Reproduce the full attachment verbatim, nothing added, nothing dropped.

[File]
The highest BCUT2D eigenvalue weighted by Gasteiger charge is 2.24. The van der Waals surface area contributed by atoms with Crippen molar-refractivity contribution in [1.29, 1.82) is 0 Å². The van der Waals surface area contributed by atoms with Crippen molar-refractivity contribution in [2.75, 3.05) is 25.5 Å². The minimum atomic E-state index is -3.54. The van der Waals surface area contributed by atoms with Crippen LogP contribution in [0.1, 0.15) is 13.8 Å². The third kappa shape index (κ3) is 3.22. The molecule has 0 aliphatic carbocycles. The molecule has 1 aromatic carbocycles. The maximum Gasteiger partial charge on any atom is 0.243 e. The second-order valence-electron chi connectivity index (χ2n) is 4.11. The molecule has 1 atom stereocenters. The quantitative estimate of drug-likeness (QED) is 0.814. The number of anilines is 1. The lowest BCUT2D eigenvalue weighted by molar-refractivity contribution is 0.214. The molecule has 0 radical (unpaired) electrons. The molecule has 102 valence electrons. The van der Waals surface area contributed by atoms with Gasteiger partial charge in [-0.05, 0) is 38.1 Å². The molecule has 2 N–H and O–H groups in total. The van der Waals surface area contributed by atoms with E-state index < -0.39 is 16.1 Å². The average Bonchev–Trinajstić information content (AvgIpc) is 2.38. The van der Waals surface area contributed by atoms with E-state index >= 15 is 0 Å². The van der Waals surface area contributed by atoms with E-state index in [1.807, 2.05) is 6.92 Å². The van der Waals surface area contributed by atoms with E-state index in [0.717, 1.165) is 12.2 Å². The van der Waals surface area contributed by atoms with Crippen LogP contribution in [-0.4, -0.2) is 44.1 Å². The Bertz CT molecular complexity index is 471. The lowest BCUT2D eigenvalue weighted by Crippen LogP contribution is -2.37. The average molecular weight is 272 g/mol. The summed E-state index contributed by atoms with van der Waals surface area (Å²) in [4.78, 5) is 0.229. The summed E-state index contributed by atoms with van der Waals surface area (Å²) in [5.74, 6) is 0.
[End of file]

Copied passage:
The highest BCUT2D eigenvalue weighted by Gasteiger charge is 2.24. The van der Waals surface area contributed by atoms with Crippen molar-refractivity contribution in [1.29, 1.82) is 0 Å². The van der Waals surface area contributed by atoms with Crippen molar-refractivity contribution in [2.75, 3.05) is 25.5 Å². The minimum atomic E-state index is -3.54. The van der Waals surface area contributed by atoms with Crippen LogP contribution in [0.1, 0.15) is 13.8 Å². The third kappa shape index (κ3) is 3.22. The molecule has 0 aliphatic carbocycles. The molecule has 1 aromatic carbocycles. The maximum Gasteiger partial charge on any atom is 0.243 e. The second-order valence-electron chi connectivity index (χ2n) is 4.11. The molecule has 1 atom stereocenters. The quantitative estimate of drug-likeness (QED) is 0.814. The number of anilines is 1. The lowest BCUT2D eigenvalue weighted by molar-refractivity contribution is 0.214. The molecule has 0 radical (unpaired) electrons. The molecule has 102 valence electrons. The van der Waals surface area contributed by atoms with Gasteiger partial charge in [-0.05, 0) is 38.1 Å². The molecule has 2 N–H and O–H groups in total. The van der Waals surface area contributed by atoms with E-state index < -0.39 is 16.1 Å². The average Bonchev–Trinajstić information content (AvgIpc) is 2.38. The van der Waals surface area contributed by atoms with E-state index >= 15 is 0 Å². The van der Waals surface area contributed by atoms with E-state index in [1.807, 2.05) is 6.92 Å². The van der Waals surface area contributed by atoms with E-state index in [0.717, 1.165) is 12.2 Å². The van der Waals surface area contributed by atoms with Crippen LogP contribution in [-0.4, -0.2) is 44.1 Å². The Bertz CT molecular complexity index is 471. The lowest BCUT2D eigenvalue weighted by Crippen LogP contribution is -2.37. The average molecular weight is 272 g/mol. The summed E-state index contributed by atoms with van der Waals surface area (Å²) in [4.78, 5) is 0.229. The summed E-state index contributed by atoms with van der Waals surface area (Å²) in [5.74, 6) is 0.